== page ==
The Newsletter December 2015                  
Attention Youth!  Pre-Coming of Age Party and Bonfire
Come and invite a friend to the church on December 4th, 7:00 - 9:30 to bake some cookies, have a bonfire, get to know each other and get your questions answered about the Coming of Age Program.  The party, and the Coming of Age program, is for youth ages 14 - 18.
The COA program is a rich combination of experiences intended to mark the transition from childhood to adult religious identity. 
We look forward to meeting you.
Melinda Rosenberg and Nancy Gamso, Coming of Age Co- Chairs
Interested in Helping Plan the Service Auction?

Would you like to help with the planning of the annual service auction? Our exciting and fun
service auction is coming in April and we're like your input in making it the best service auction ever. We invite you to attend a meeting on 
Thursday, Jan. 17th, at 5 PM 
in Fellowship Hall, which will seek theme ideas and look at the overall structure of the service auction. 
This meeting involves no commitment beyond just attending and offering your input. But if you
would like to be part of the ongoing service auction planning team, please contact Bob Keith
or Becca Morse.
Get your baking sheets ready!  
NUUC is starting a new tradition!  And if you are not interested in the "ovenly" arts, then be ready to reap the benefits of the many who are. NUUC members who just love to stand in the kitchen for hours at a time, wiping the flour (or potato starch!) off their brows as they create wondrous treats.
On December 13, we will be having a very special "Cookie Walk."  
Bakers - In this new event, we are accepting the donation of any individual treats you would like to bring - cookies, brownies, cupcakes, candies - as long as it can be cut or sliced or somehow arranged as an individual serving.
Buyers - We will provide boxes and gloves and the opportunity for you to browse the vast array of goodies, and choose what you want to take home, or give away, or eat right there.  We will weigh your choices and charge an amount by the pound.
Proceeds will benefit NUUC directly, and this event is a shared project, like so many of our new ideas this year.  For more information, contact Becca Morse (add your phone or email, Becca Morse ( or 614-805-6680)   or Eileen Watters ( or 740-225-5342)
Covenant Group
   Do you long for a deeper sense of community? Do you crave meaningful conversation with trusted friends? If so, you might enjoy attending a covenant group here at NUUC. As many of you know, we have a covenant group that meets on the second Monday morning of every month (see Sue Frederick for more information).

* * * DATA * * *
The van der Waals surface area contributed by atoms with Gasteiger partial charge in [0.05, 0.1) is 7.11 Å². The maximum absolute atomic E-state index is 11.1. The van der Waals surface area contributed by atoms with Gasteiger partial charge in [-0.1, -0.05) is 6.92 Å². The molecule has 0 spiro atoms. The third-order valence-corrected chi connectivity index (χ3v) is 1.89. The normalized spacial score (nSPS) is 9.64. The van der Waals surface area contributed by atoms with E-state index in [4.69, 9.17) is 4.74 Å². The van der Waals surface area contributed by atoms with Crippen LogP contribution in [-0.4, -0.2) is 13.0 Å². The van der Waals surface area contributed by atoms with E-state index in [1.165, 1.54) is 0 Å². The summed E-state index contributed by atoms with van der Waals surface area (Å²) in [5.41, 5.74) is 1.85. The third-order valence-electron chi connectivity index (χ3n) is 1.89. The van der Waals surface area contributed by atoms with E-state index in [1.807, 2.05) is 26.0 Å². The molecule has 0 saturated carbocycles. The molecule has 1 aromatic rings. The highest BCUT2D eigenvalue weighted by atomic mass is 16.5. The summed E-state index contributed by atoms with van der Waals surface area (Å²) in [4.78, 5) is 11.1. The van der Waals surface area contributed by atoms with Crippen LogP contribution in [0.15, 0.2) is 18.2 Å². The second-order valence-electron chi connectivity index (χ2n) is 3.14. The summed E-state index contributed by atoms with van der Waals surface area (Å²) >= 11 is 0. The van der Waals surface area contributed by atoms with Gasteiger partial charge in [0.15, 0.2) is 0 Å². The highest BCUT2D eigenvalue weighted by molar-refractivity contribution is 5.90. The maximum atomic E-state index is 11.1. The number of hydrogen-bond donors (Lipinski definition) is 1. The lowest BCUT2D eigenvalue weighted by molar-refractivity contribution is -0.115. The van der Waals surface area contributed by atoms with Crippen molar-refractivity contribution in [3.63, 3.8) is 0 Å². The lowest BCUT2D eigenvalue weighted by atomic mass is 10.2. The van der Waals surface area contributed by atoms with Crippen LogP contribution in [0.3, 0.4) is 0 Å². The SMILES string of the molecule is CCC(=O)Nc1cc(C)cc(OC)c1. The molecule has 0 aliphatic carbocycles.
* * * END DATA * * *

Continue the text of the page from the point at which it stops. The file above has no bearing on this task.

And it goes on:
Since weekday mornings do not work for everyone, we are considering forming a second covenant group that would meet monthly either on a weeknight or a weekend. If you would be interested in joining this group, look for the sign-up sheet on the bulletin board in Fellowship Hall, or submit your name to our virtual "bulletin board" at
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Mindful Writing

The Mindful Writing Adult Enrichment group is back to its third-Wednesday-of-the-month schedule; therefore, the next session will be November 18, at 6:30 pm, in Fellowship Hall.  Our writing topic is "Belief," the same as NUUC's and Children's RE's theme for November.  We will be sharing original poems and prose about various aspects of "Belief" and having, I have no doubt, an interesting and insightful evening.  Please feel free to join us!  Contact Marty Keith if you have questions (740-369-1919).Mindful Writing

On December 27, the Mindful Writing group will present the Sunday service, sharing a few of our favorite creations and telling why we find our sessions "mindful" and spiritual. We're looking forward to it!

Our sessions are the third Wednesday of each month. The topic for December 16 is "The Holidays: The Good, the Bad, and the Ugly." All are welcome! Please join us in Fellowship Hall at 6:30 pm.

Bring your written thoughts (poems, stories, journal entries, whatever forms your creations take) on what you like or dislike about the holidays. Any interesting traditions?